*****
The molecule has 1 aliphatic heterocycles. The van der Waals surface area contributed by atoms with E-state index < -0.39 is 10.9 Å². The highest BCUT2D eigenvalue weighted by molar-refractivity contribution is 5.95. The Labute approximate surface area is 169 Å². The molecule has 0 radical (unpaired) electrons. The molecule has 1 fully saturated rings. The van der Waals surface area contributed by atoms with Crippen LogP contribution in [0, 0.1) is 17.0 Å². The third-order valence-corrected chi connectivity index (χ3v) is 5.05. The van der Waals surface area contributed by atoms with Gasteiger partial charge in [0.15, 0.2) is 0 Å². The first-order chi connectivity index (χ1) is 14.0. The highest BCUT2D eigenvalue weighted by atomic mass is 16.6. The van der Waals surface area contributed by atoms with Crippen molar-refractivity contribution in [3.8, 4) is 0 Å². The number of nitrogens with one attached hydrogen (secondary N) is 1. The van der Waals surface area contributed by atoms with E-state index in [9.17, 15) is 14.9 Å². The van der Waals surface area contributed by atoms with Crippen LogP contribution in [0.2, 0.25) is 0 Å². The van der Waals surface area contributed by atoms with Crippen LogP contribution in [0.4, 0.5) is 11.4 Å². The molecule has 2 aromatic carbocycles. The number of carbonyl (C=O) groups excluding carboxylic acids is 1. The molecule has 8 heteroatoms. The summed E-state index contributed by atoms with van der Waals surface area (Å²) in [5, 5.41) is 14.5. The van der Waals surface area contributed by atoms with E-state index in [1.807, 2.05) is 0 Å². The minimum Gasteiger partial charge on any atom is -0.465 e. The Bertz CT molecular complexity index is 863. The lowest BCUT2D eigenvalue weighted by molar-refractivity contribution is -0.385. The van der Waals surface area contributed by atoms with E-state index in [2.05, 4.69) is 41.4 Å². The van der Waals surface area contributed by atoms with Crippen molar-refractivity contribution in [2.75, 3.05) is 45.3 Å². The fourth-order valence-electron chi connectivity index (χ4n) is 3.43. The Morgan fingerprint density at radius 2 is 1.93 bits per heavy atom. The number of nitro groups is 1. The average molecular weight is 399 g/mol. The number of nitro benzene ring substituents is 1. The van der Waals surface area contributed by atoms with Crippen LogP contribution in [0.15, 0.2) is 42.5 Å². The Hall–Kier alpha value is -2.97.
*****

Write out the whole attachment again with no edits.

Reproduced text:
The molecule has 1 aliphatic heterocycles. The van der Waals surface area contributed by atoms with E-state index < -0.39 is 10.9 Å². The highest BCUT2D eigenvalue weighted by molar-refractivity contribution is 5.95. The Labute approximate surface area is 169 Å². The molecule has 0 radical (unpaired) electrons. The molecule has 1 fully saturated rings. The van der Waals surface area contributed by atoms with Crippen LogP contribution in [0, 0.1) is 17.0 Å². The third-order valence-corrected chi connectivity index (χ3v) is 5.05. The van der Waals surface area contributed by atoms with Gasteiger partial charge in [0.15, 0.2) is 0 Å². The first-order chi connectivity index (χ1) is 14.0. The highest BCUT2D eigenvalue weighted by atomic mass is 16.6. The van der Waals surface area contributed by atoms with Crippen molar-refractivity contribution in [3.8, 4) is 0 Å². The number of nitrogens with one attached hydrogen (secondary N) is 1. The van der Waals surface area contributed by atoms with E-state index in [9.17, 15) is 14.9 Å². The van der Waals surface area contributed by atoms with Crippen LogP contribution in [0.2, 0.25) is 0 Å². The van der Waals surface area contributed by atoms with Crippen LogP contribution in [0.4, 0.5) is 11.4 Å². The molecule has 2 aromatic carbocycles. The number of carbonyl (C=O) groups excluding carboxylic acids is 1. The molecule has 8 heteroatoms. The summed E-state index contributed by atoms with van der Waals surface area (Å²) in [5, 5.41) is 14.5. The van der Waals surface area contributed by atoms with E-state index in [1.807, 2.05) is 0 Å². The minimum Gasteiger partial charge on any atom is -0.465 e. The Bertz CT molecular complexity index is 863. The lowest BCUT2D eigenvalue weighted by molar-refractivity contribution is -0.385. The van der Waals surface area contributed by atoms with E-state index in [2.05, 4.69) is 41.4 Å². The van der Waals surface area contributed by atoms with Crippen molar-refractivity contribution in [2.75, 3.05) is 45.3 Å². The fourth-order valence-electron chi connectivity index (χ4n) is 3.43. The Morgan fingerprint density at radius 2 is 1.93 bits per heavy atom. The number of nitro groups is 1. The average molecular weight is 399 g/mol. The number of nitro benzene ring substituents is 1. The van der Waals surface area contributed by atoms with Crippen LogP contribution in [0.15, 0.2) is 42.5 Å². The Hall–Kier alpha value is -2.97.